Life in the Lake District during the lockdown

Coniston Water

Coniston Water - Credit: not Archant

Emily Rothery reflects on the effect on the outbreak on the countryside near her Coniston home

Walking through Lake District woods in spring, it seems that all is well with the world. The sun is shining, and the fresh green leaves of birch trees cast dappled shade on the ground. Hawthorn hedgerows are laced with blossom and wild daffodils are making way for bluebells. Butter-yellow primroses, starry wood anemones and tiny violets line the paths and last year’s parched leaves crunch beneath our feet.

The only other sound is birdsong. Seemingly more noticeable than usual because other everyday sounds have ceased. There are no planes above and the thrum of distant cars has been replaced by the drone of bees foraging among the flowers. It is as if the world has pressed the pause button; nature is thriving, but life for human beings, it seems, is on hold.

We are weeks into lockdown and many things that have seemed so familiar have ceased. The countryside is eerily quiet, there are no visitors wrestling with unwieldy maps or picnicking by the wayside. Tourists, for now, are a thing of the past – no motor homes or caravan convoys blocking the lanes; no vehicles laden with canoes heading for the lakes; no family cars packed with holiday paraphernalia. Normally busy roads are empty apart from delivery vans, tractors and the occasional car. Solitary cyclists enjoy sun-filled days and, now and again, families weave and wobble up the road at a much slower pace. It is more like the 1950s than 2020.

Coniston Water is just a 15 minute ride from my house so I pedal there to take my daily quota of exercise. The lake and its shores are deserted. The iconic gondola and passenger ferries, normally bristling with sightseers, are berthed, sailing cruisers drift listlessly on their moorings and the familiar sight of dinghy sails is, for now, just a memory. There are no fishermen or children at the water’s edge; no enticing smells coming from smoky barbecues, just geese grazing on the shoreline and buzzards circling silently above.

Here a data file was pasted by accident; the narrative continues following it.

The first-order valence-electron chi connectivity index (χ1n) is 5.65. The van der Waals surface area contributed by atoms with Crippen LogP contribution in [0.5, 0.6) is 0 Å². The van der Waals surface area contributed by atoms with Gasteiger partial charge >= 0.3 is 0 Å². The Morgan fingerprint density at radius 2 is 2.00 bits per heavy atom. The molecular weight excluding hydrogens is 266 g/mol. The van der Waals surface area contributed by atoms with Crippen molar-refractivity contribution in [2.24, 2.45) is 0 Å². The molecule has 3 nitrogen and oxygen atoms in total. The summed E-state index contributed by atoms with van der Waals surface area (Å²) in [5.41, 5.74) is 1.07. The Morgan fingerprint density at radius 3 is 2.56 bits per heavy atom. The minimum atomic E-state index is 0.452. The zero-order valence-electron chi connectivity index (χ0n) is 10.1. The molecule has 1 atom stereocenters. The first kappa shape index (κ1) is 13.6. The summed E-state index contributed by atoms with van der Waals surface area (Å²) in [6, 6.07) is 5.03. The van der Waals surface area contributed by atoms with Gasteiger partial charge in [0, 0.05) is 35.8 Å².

Skies are blue with conditions perfect for fell walking, but the fells too are quiet. It seems people are heeding the warnings to stay at home, with Mountain Rescue teams reporting just one rescue compared to 28 in the same 16 day period in 2019.

People may not be venturing into the mountains but a small break-away flock of sheep has left the hills and ventured into the normally bustling town of Ambleside. They take their time, unafraid, nibbling at rows of flower heads and privet hedges. Every day brings sombre news but there are heart-warming moments too. Babies are born and people reach out with offers of help and support for others in the community and further afield.

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The pandemic has brought an air of unreality and yet the rhythm of the natural world carries on, heightening our senses and bringing solace. The first swallows return followed by the swifts and house martins, the curlew’s distinctive warble carries across the fields and the cuckoo call signals its arrival. Day to day life in the valley carries on for farmers – lambs fill the fields, calves are born, cows are milked, fertiliser is spread so grass can grow and be turned into hay and silage as spring turns to summer, land has to be managed.

After weeks of being immersed in the countryside it seems strange to drive the car on nearly deserted roads to collect shopping. Life in the nearby town is an unrecognisable world where people wear protective masks and gloves and wait patiently outside the supermarket, well- spaced in a long line that zig zags through the car park, and we can’t wait to collect our order and head home.

Life carries on, yet we cannot visit our family, our friends, our neighbours. Children’s birthday parties can no longer be shared with friends, celebrations are postponed, community events cancelled and yet we know we are privileged to live here and are truly grateful for the natural beauty around us.

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